REVIEW: Lake of Fire #2

This latest offer from Image comics walks a tricky tightrope at times. With a series based in the Crusades of 1200 A.D. the reader is expected to have a working knowledge of their history, which can make parts of the story dense and unfriendly to new readers. While I found it entertaining to be transported to the French countryside during the time of the Crusades, I can’t say that the same would be true for newer or younger readers. This mires down what would be a very intriguing book. It’s hard to transport yourself fully into the plot when you’re trying to think back to your notes from history class.

I’ll try to give you a simple version of the plot here, but for the full effect you’ll need to pick up the book.

Issue two follows a small group of crusaders who have saved a young woman, ride into a makeshift fort with trouble nipping at their heels. (The exact location was not explained, this may have been a fortified village)The crusaders only have enough time to relay the bare facts before a group of monks arrive and claim that the girl who is in their party is responsible for witchcraft, who’s very existence has spurred daemons to arise and attack people in the area. (Not true, readers of issue one know that the beings are aliens from a crashed vessel) The lead holy man goes about the business of condemning the young woman and sentences her to be burned at the stake. While the sun sets the villagers have gathered to watch the young woman burn. The moment that the monk sets fire to the timber beneath her feet, the aliens/demons storm the walls of the fort and a fight for survival ensues. The crusaders gather the innocent and tuck them away from the attack at heavy cost to their own forces. We leave the group surrounded by aliens and wondering who else might not make it through the night.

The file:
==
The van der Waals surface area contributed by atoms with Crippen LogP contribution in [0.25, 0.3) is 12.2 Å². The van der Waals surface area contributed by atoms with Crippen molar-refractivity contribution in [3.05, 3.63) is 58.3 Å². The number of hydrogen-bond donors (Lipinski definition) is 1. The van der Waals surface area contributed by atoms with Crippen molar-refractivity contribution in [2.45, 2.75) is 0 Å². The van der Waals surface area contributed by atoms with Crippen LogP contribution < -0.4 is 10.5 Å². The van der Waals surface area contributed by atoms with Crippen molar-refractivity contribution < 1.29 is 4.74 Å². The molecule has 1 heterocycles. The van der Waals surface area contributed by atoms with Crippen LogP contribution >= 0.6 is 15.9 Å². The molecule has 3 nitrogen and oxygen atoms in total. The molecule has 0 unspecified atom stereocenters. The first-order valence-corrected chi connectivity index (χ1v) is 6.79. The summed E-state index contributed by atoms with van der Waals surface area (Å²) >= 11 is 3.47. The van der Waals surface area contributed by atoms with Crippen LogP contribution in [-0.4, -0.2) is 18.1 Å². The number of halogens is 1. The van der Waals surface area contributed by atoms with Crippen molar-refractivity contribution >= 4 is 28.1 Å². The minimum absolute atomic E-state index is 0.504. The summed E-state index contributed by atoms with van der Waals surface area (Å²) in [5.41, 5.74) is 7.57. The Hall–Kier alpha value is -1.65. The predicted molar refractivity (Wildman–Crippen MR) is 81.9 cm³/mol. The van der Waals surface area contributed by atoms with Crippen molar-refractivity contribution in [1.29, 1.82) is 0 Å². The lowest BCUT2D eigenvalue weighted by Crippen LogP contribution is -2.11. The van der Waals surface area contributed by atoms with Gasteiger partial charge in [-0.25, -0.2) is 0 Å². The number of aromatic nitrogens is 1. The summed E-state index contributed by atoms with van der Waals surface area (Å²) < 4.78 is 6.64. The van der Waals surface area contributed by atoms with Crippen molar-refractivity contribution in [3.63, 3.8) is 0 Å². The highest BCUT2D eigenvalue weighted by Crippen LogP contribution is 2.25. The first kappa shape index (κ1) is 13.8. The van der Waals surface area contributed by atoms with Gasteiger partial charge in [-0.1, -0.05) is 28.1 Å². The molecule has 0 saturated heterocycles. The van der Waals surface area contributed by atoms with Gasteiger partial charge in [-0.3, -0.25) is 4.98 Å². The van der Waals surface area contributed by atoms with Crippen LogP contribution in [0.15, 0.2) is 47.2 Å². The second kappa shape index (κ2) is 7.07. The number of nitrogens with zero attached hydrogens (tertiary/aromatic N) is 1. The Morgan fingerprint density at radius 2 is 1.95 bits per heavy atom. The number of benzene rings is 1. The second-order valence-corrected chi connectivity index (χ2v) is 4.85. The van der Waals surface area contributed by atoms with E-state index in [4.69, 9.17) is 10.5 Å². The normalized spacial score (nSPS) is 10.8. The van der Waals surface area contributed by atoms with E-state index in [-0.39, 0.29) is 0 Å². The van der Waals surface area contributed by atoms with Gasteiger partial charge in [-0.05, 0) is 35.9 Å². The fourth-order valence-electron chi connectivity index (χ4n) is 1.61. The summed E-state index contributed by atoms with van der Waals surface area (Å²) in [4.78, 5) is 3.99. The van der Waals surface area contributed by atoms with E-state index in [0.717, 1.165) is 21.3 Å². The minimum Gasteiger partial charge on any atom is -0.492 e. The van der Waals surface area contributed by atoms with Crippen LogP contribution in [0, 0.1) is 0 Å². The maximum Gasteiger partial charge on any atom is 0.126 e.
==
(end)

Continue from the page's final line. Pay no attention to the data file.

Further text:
So that is the abridged version of the issue, to actually read the comic is a much different experience, one that can be frustrating given the time period, the historical locations and drama, and the lack of explanation to help readers gain their footing. (I didn’t know the beasts that attacked at the end of the issue were aliens until I went to look up facts from issue one, this to me seems to be a major mistake to not address this very important fact to the reader)

Final Thoughts: I will praise the creative team for stepping outside the traditional box and giving comic fans something new, the art was great and the characterization was strong. However, the negatives of the book pull it back down when it comes to my final grade. I would have liked to see this title made more reader friendly.

Final Score: 3 stars

Story/Colors: Nathan Fairbairn
Art: Matt Smith
Publisher: Image

2781 More posts in Reviews category
Recommended for you
Review: The Demon Hell Is Earth #1

In a way, it is fitting that the 100th anniversary of Jack Kirby birth is...